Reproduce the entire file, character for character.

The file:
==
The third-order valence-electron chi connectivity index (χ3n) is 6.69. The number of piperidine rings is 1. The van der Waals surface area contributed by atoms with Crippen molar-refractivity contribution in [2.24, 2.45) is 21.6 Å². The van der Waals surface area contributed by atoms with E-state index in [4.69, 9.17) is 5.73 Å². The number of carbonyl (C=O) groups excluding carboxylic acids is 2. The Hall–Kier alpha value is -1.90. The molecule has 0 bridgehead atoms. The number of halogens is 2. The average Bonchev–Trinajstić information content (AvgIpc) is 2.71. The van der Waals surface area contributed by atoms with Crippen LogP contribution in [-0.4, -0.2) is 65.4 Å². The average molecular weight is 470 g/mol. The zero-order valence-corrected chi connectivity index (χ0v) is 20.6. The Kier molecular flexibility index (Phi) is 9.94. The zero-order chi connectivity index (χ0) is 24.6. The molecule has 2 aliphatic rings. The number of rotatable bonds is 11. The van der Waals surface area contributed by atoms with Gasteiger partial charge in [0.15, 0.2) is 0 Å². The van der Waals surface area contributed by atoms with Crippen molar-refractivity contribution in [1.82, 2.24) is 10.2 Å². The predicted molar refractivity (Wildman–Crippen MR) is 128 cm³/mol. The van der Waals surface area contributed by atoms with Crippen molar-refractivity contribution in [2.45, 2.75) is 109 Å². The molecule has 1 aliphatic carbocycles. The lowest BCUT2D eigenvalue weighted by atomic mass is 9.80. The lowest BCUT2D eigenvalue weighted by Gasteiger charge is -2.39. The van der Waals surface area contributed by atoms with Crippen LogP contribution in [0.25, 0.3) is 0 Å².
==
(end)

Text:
The third-order valence-electron chi connectivity index (χ3n) is 6.69. The number of piperidine rings is 1. The van der Waals surface area contributed by atoms with Crippen molar-refractivity contribution in [2.24, 2.45) is 21.6 Å². The van der Waals surface area contributed by atoms with E-state index in [4.69, 9.17) is 5.73 Å². The number of carbonyl (C=O) groups excluding carboxylic acids is 2. The Hall–Kier alpha value is -1.90. The molecule has 0 bridgehead atoms. The number of halogens is 2. The average Bonchev–Trinajstić information content (AvgIpc) is 2.71. The van der Waals surface area contributed by atoms with Crippen LogP contribution in [-0.4, -0.2) is 65.4 Å². The average molecular weight is 470 g/mol. The zero-order valence-corrected chi connectivity index (χ0v) is 20.6. The Kier molecular flexibility index (Phi) is 9.94. The zero-order chi connectivity index (χ0) is 24.6. The molecule has 2 aliphatic rings. The number of rotatable bonds is 11. The van der Waals surface area contributed by atoms with Gasteiger partial charge in [0.15, 0.2) is 0 Å². The van der Waals surface area contributed by atoms with Crippen molar-refractivity contribution in [1.82, 2.24) is 10.2 Å². The predicted molar refractivity (Wildman–Crippen MR) is 128 cm³/mol. The van der Waals surface area contributed by atoms with Crippen molar-refractivity contribution in [2.45, 2.75) is 109 Å². The molecule has 1 aliphatic carbocycles. The lowest BCUT2D eigenvalue weighted by atomic mass is 9.80. The lowest BCUT2D eigenvalue weighted by Gasteiger charge is -2.39. The van der Waals surface area contributed by atoms with Crippen LogP contribution in [0.25, 0.3) is 0 Å².